shell environment variable, then that directory  will  be  used.
              Otherwise  /usr/lib64/crash/extensions (64-bit architectures) or
              /usr/lib/crash/extensions (32-bit architectures) will  be  used;
              if  they  do  not exist, then the ./extensions directory will be

              Track only the active task on each cpu.

              Display the crash binary's  build  date,  the  user  ID  of  the
              builder,  the  hostname of the machine where the build was done,
              the target architecture, the version number,  and  the  compiler

       --memory_module modname
              Use  the modname as an alternative kernel module to the crash.ko
              module that creates the /dev/crash device.

       --memory_device device
              Use device as an alternative device to the /dev/crash,  /dev/mem
              or /proc/kcore devices.

       --log dumpfile
              Dump  the  contents of the kernel log buffer.  A kernel namelist
              argument is not necessary, but the  dumpfile  must  contain  the
              VMCOREINFO data taken from the original /proc/vmcore ELF header.

              Do  not  use  kallsyms-generated  symbol  information  contained
              within kernel module object files.

              Do not access or display any kernel module related information.

              Do not attempt to read configuration data that  was  built  into
              kernels configured with CONFIG_IKCONFIG.

              Do  not  verify the validity of all structure member offsets and
              structure sizes that it uses.

              Do not initialize the kernel's slab  cache  infrastructure,  and
              commands that use kmem_cache-related data will not work.

              Do not use the registers from the ELF NT_PRSTATUS notes saved in
              a compressed kdump header for backtraces.

              Delay  the   initialization   of   the   kernel's   slab   cache
              infrastructure until it is required by a run-time command.

              Pass  this  flag to the embedded gdb module, which will override
              its two-stage strategy that it uses for  reading  symbol  tables
              from the NAMELIST.

       --smp  Specify that the system being analyzed is an SMP kernel.

              Display  the  version  of  the crash utility, the version of the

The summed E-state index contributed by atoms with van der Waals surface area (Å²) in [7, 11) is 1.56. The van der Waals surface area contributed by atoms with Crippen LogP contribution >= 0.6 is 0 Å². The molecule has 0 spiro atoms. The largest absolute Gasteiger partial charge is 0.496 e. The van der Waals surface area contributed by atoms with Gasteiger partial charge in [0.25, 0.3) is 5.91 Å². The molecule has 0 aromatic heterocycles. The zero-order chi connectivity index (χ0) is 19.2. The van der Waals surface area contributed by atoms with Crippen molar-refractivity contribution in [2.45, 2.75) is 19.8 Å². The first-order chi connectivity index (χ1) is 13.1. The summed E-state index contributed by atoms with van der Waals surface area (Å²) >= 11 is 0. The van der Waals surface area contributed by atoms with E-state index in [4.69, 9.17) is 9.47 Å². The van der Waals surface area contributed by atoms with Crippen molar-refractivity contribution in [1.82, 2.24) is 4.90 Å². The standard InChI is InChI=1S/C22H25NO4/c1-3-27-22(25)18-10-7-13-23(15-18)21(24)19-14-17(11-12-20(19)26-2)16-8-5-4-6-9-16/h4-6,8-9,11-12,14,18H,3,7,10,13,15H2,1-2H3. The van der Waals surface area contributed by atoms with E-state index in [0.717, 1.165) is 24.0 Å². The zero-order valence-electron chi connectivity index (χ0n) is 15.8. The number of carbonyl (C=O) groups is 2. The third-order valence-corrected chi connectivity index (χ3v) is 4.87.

embedded gdb module, GPL information, and copyright notices.

       --cpus number
              Specify the number of cpus in the SMP system being analyzed.

       --osrelease dumpfile
              Display the OSRELEASE vmcoreinfo string from  a  kdump  dumpfile

              Force the session to be that of a Xen hypervisor.

       --p2m_mfn pfn
              When  a  Xen Hypervisor or its dom0 kernel crashes, the dumpfile
              is typically analyzed with either the Xen hypervisor or the dom0
              kernel.   It  is  also possible to analyze any of the guest domU
              kernels if the  pfn_to_mfn_list_list  pfn  value  of  the  guest
              kernel is passed on the command line along with its NAMELIST and
              the dumpfile.

       --xen_phys_start physical-address
              Supply the base physical address of the  Xen  hypervisor's  text
              and  static  data  for older xendump dumpfiles that did not pass
              that information in the dumpfile header.

              If the makedumpfile(8) facility has filtered a compressed  kdump
              dumpfile to exclude various types of non-essential pages, or has
              marked a compressed or ELF kdump dumpfile as incomplete  due  to
              an  ENOSPC  or  other  error during its creation, any attempt to
              read missing pages will fail.  With this flag, reads from any of
              those pages will return zero-filled memory.

              Do not attempt to find the task that was running when the kernel
              crashed.  Set the initial context to that of the "swapper"  task